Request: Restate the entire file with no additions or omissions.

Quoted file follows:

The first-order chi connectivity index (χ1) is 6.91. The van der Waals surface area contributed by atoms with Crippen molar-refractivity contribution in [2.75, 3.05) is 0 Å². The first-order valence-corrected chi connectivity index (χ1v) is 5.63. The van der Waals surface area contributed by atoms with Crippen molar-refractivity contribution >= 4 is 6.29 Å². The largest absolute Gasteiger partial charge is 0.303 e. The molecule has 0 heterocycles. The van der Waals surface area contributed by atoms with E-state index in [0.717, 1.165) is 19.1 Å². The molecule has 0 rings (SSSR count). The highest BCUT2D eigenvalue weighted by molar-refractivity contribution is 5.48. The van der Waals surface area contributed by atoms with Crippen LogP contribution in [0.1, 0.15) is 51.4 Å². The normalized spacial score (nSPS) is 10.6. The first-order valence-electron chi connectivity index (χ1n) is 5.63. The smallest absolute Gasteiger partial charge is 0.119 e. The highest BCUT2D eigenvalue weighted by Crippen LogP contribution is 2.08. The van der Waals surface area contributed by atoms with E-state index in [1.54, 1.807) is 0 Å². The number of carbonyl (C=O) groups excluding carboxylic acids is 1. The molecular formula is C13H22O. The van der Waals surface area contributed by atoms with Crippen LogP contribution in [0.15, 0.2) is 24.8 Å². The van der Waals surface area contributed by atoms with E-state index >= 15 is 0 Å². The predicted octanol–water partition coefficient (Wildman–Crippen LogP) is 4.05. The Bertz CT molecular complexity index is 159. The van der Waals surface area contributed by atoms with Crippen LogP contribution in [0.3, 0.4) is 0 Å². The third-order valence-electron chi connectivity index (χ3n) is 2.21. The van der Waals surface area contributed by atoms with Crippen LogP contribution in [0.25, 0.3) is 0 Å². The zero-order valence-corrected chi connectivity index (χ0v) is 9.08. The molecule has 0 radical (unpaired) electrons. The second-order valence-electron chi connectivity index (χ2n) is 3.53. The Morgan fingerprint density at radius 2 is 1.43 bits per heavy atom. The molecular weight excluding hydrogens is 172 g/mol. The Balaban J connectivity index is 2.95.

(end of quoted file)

The first-order chi connectivity index (χ1) is 6.91. The van der Waals surface area contributed by atoms with Crippen molar-refractivity contribution in [2.75, 3.05) is 0 Å². The first-order valence-corrected chi connectivity index (χ1v) is 5.63. The van der Waals surface area contributed by atoms with Crippen molar-refractivity contribution >= 4 is 6.29 Å². The largest absolute Gasteiger partial charge is 0.303 e. The molecule has 0 heterocycles. The van der Waals surface area contributed by atoms with E-state index in [0.717, 1.165) is 19.1 Å². The molecule has 0 rings (SSSR count). The highest BCUT2D eigenvalue weighted by molar-refractivity contribution is 5.48. The van der Waals surface area contributed by atoms with Crippen LogP contribution in [0.1, 0.15) is 51.4 Å². The normalized spacial score (nSPS) is 10.6. The first-order valence-electron chi connectivity index (χ1n) is 5.63. The smallest absolute Gasteiger partial charge is 0.119 e. The highest BCUT2D eigenvalue weighted by Crippen LogP contribution is 2.08. The van der Waals surface area contributed by atoms with E-state index in [1.54, 1.807) is 0 Å². The number of carbonyl (C=O) groups excluding carboxylic acids is 1. The molecular formula is C13H22O. The van der Waals surface area contributed by atoms with Crippen LogP contribution in [0.15, 0.2) is 24.8 Å². The van der Waals surface area contributed by atoms with E-state index >= 15 is 0 Å². The predicted octanol–water partition coefficient (Wildman–Crippen LogP) is 4.05. The Bertz CT molecular complexity index is 159. The van der Waals surface area contributed by atoms with Crippen LogP contribution in [0.3, 0.4) is 0 Å². The third-order valence-electron chi connectivity index (χ3n) is 2.21. The van der Waals surface area contributed by atoms with Crippen LogP contribution in [0.25, 0.3) is 0 Å². The zero-order valence-corrected chi connectivity index (χ0v) is 9.08. The molecule has 0 radical (unpaired) electrons. The second-order valence-electron chi connectivity index (χ2n) is 3.53. The Morgan fingerprint density at radius 2 is 1.43 bits per heavy atom. The molecular weight excluding hydrogens is 172 g/mol. The Balaban J connectivity index is 2.95.